I’m fairly certain that the chicken wings had been basted in alcohol, tinged as they were with a slightly acidic edge. The slightly sticky marinade also had a mild tang and hint of smoke to it, while the meat itself was tender. These wings have nothing on Patty and Bun’s confit chicken wings, but they’re good enough in their own right.
The beef hash is advertised as ‘smoked’ which seems odd for a dish typically made from left over cuts of meat – freshly smoking such a mixture seems like overkill. In any case, the heaped patty wasn’t smoky in the slightest, but it was pleasingly fatty, chewy and dotted with potato chunks. Although the duck egg wasn’t runny or rich enough, this was still a satisfying dish.
If you’re an alcoholic then you’ll be mightily impressed by the bourbon and pecan tart – it was almost overpoweringly boozy. Since I’m more sensitive to alcohol than most, I found this dessert almost unbearable – especially as the rest of it was so deeply unimpressive. The forgettable pastry held some very loosely packed pecans – a light breeze would have been enough to scatter them about. The pecans were also bland and soft, lacking the sweet, nutty, crunchy caramelised flavours I was expecting. The only way I could power on through was with the help of the sour creme fraiche acting as a counterpoint to the booze.
Third time’s the charm – Q-Grill brunch
My third and final meal at Q Grill was the most impressive of the lot, although it’s all relative. I wasn’t expecting much from the steak tartare so I was pleasantly surprised by the coarsely ground, slightly chewy raw beef. The bold flavours of capers and chilli in the beef were a little too strong, as was the fennel-studded thin crisp breads (just out of shot), but overall this was a very respectable steak tartare.
Sunday sees the addition of a duck egg to the flat iron steak (because that makes it a brunch dish, I suppose). The egg, while runny and reasonably rich, isn’t really needed. Although the flat iron steak doesn’t have anywhere near the same depth of flavour as the same cut at Flat Iron, it’s still pretty good. The bark was slightly chewy and woody, giving way to tender flesh cooked rare and lightly seasoned. The accompanying fries were the same as they were on my first visit.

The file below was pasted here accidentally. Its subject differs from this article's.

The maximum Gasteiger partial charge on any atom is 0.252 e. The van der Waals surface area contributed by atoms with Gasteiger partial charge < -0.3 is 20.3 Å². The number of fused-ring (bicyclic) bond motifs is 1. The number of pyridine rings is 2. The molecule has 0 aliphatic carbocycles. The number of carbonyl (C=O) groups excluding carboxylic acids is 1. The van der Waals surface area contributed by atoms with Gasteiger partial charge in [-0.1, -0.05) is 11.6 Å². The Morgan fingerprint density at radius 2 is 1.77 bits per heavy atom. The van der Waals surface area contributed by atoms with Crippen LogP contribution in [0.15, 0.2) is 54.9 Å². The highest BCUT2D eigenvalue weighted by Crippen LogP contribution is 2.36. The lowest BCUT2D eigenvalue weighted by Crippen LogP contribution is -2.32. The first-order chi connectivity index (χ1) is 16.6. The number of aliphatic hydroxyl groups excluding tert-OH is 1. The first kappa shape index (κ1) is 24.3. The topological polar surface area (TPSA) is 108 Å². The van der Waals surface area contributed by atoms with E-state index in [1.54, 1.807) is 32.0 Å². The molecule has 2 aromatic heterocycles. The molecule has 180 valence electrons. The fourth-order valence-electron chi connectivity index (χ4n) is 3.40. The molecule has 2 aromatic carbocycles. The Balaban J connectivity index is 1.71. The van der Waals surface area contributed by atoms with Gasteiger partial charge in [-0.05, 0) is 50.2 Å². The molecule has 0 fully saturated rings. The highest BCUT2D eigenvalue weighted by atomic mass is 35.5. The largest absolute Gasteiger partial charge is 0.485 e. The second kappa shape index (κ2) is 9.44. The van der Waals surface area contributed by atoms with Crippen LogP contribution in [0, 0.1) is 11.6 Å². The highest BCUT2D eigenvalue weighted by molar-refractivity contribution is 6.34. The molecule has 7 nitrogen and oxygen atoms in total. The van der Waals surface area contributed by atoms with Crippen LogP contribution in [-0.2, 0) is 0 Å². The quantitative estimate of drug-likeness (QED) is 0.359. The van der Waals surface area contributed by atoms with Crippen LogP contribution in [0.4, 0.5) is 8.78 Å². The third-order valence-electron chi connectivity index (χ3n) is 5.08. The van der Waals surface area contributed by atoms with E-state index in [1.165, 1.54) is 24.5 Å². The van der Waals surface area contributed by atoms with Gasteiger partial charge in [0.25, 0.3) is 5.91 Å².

Surprisingly for such a meat-heavy menu, the market salad was well-balanced and tasty. A mixture of peppery, mild and neutral leaves all in a mildly creamy dressing.
Of all the Q Grill desserts I tried, the buttermilk pancakes were the least objectionable. The three reasonably fluffy and slightly chewy pancakes were stacked on top of each other and topped with segments of poached rhubarb. Although firm and a little fibrous, the rhubarb wasn’t quite tart enough.
The kale, avocado and apple smoothie sounds weird and exotic, but was utterly pedestrian in reality. The icy sludge tasted mostly of tart apples with little evidence of avocado and kale.
There are a couple of decent dishes on the menu at Q Grill, but this can’t disguise the dreary second-rate nature of the barbecue and the generally dire state of most of the desserts. Q Grill is best seen as a last-resort, ho-hum American-esque diner-style restaurant, but unlike most diners this one costs around £35-40 a head (without booze) and you’ll almost certainly need to book ahead. Unless you really want to mingle with easily impressed tourists and people recovering from a hangover, head to Texas Joe’s, Pitt Cue or Smokestak for far superior, far better value barbecue.
What to order: Flat iron steak, steak tartare
What to avoid: The beef short rib, the desserts
Name: Q Grill
Address: 29-33 Chalk Farm Road, Camden, London NW1 8AJ
Phone: 020 7267 2678
Opening Hours: Monday-Thursday noon-23.30, Friday-Saturday noon-midnight and Sunday 11.00-22.30.
Reservations: highly recommended
Average cost for one person including soft drinks: £35-40 approx.